Voter confidence panel divided over how to handle unfounded claims about N.H.'s elections
A final report from New Hampshire’s Special Committee on Voter Confidence is stalled over a debate over how to frame the public testimony gathered over months of hearings — which included some unfounded claims about voting.
The committee’s latest meeting on Wednesday was supposed to be a final review of its report, and committee members said they had hoped to complete their work by now. But after hours of debate, the panel was still unable to reach an agreement over where to place a section summarizing public concerns on election integrity: either in an appendix or in the main text of the document.
Secretary of State Dave Scanlan created the committee earlier this year in an effort to gather public feedback on the state’s election system and identify solutions for building trust in the voting process, at a time of heightened scrutiny over those issues at the state and national level.
The debate over the structure of the committee’s final report illustrates the delicate tightrope its members are walking in that work, as they try to acknowledge some Granite Staters’ concerns about the electoral system without legitimizing false claims that jeopardize the trust they’re trying to strengthen.
As it stands, the committee’s draft report contains a sizable section distilling testimony from individuals who attended the public sessions it held since its launch in May. As it tried to identify the root causes of Granite Staters’ concerns over voting and present recommendations to address such issues, the panel relied on those public hearings to inform their recommendations.
At Wednesday’s hearing, committee member and former state lawmaker James Splaine said the smooth administration of this year’s midterm elections shows that some of the concerns voiced by the public were unfounded. Including those perspectives in the official text of the committee’s report, he argued, would only perpetuate the kind of misinformation they’re trying to fight against. Instead, he suggested those claims could be included in an appendix to the report.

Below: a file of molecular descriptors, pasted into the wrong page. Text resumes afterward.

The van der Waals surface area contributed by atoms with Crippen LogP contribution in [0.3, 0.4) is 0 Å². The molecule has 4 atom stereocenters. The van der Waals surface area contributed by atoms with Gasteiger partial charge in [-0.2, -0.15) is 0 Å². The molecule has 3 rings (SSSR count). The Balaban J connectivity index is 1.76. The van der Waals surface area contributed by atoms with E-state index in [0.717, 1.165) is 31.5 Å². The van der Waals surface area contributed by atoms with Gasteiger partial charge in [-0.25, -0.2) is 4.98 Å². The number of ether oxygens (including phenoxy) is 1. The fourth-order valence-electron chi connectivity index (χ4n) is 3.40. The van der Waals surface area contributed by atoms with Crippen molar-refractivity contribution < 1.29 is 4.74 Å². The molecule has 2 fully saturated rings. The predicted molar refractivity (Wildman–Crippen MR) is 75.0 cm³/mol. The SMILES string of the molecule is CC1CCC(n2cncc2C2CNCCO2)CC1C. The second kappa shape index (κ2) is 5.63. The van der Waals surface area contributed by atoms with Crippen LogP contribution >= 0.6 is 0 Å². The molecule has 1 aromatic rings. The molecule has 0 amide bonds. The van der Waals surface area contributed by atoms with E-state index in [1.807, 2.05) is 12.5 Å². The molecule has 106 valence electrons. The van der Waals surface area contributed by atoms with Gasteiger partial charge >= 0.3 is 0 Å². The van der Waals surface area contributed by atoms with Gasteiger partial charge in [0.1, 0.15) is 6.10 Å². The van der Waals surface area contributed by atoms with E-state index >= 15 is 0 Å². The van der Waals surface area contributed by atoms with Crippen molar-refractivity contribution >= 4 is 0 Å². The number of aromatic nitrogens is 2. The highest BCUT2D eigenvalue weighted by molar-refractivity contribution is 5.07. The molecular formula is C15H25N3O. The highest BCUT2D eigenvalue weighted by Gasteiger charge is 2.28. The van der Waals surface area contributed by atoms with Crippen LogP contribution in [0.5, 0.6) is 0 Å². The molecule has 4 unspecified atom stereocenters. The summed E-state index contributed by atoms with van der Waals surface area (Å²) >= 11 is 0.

“I think we have to be extra, extra careful not to legitimize certain kinds of positions that some people have made in the testimony that we really don’t want any part of,” he said.
But Ken Eyring, another committee member who has in the past spread unfounded claims about vote-counting machines, advocated for featuring the public’s feedback more prominently in the final report.
“If people have come and testified before this committee, and they have expressed a concern, whether that concern be real or not, it is perceived by them to be real,” Eyring said. “That then leads to a lack of voter confidence and it should be addressed – whether it’s real or not.”
Eyring said filtering out some perspectives from the report would remove important context that could help the Secretary of State’s office and lawmakers to take informed steps to boost voter confidence among Granite Staters.
“I believe the Secretary needs to be aware of all of the different concerns that were presented so that he can then be better equipped to address those concerns,” he said. “If we’re going to not represent specific statements that people made, I would like to have an understanding as to why we’re going to filter out particular statements.”
The committee will reconvene on Dec. 1 to address final changes and reach a decision over the section on public testimony.